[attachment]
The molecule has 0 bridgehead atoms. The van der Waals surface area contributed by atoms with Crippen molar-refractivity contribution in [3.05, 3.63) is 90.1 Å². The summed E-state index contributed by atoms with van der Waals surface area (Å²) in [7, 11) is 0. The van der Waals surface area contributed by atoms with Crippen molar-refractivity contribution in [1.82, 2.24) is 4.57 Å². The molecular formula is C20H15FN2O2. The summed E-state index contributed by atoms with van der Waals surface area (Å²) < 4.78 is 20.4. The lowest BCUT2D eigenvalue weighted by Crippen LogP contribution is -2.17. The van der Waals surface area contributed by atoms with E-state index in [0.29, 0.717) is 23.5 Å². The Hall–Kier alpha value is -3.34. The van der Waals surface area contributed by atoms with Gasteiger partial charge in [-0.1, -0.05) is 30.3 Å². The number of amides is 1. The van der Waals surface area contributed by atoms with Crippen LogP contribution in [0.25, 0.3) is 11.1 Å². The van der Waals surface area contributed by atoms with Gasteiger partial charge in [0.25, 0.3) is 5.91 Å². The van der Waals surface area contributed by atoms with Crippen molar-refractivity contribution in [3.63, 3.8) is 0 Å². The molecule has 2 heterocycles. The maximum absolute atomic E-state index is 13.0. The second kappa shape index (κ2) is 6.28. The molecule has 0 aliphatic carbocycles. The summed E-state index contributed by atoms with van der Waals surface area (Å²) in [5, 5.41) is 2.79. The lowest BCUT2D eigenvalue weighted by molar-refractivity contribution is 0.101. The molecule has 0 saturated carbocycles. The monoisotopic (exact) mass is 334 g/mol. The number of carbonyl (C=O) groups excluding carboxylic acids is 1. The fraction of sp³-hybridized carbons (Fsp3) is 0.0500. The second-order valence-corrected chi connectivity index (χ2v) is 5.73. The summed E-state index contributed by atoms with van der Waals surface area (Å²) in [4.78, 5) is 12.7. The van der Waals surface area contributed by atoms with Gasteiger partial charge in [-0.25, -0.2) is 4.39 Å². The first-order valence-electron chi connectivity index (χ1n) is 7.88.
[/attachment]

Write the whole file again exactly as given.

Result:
The molecule has 0 bridgehead atoms. The van der Waals surface area contributed by atoms with Crippen molar-refractivity contribution in [3.05, 3.63) is 90.1 Å². The summed E-state index contributed by atoms with van der Waals surface area (Å²) in [7, 11) is 0. The van der Waals surface area contributed by atoms with Crippen molar-refractivity contribution in [1.82, 2.24) is 4.57 Å². The molecular formula is C20H15FN2O2. The summed E-state index contributed by atoms with van der Waals surface area (Å²) < 4.78 is 20.4. The lowest BCUT2D eigenvalue weighted by Crippen LogP contribution is -2.17. The van der Waals surface area contributed by atoms with E-state index in [0.29, 0.717) is 23.5 Å². The Hall–Kier alpha value is -3.34. The van der Waals surface area contributed by atoms with Gasteiger partial charge in [-0.1, -0.05) is 30.3 Å². The number of amides is 1. The van der Waals surface area contributed by atoms with Crippen LogP contribution in [0.25, 0.3) is 11.1 Å². The van der Waals surface area contributed by atoms with Gasteiger partial charge in [0.25, 0.3) is 5.91 Å². The van der Waals surface area contributed by atoms with Crippen molar-refractivity contribution in [3.63, 3.8) is 0 Å². The molecule has 2 heterocycles. The maximum absolute atomic E-state index is 13.0. The second kappa shape index (κ2) is 6.28. The molecule has 0 aliphatic carbocycles. The summed E-state index contributed by atoms with van der Waals surface area (Å²) in [5, 5.41) is 2.79. The lowest BCUT2D eigenvalue weighted by molar-refractivity contribution is 0.101. The molecule has 0 saturated carbocycles. The monoisotopic (exact) mass is 334 g/mol. The number of carbonyl (C=O) groups excluding carboxylic acids is 1. The fraction of sp³-hybridized carbons (Fsp3) is 0.0500. The second-order valence-corrected chi connectivity index (χ2v) is 5.73. The summed E-state index contributed by atoms with van der Waals surface area (Å²) in [4.78, 5) is 12.7. The van der Waals surface area contributed by atoms with Gasteiger partial charge in [-0.25, -0.2) is 4.39 Å². The first-order valence-electron chi connectivity index (χ1n) is 7.88.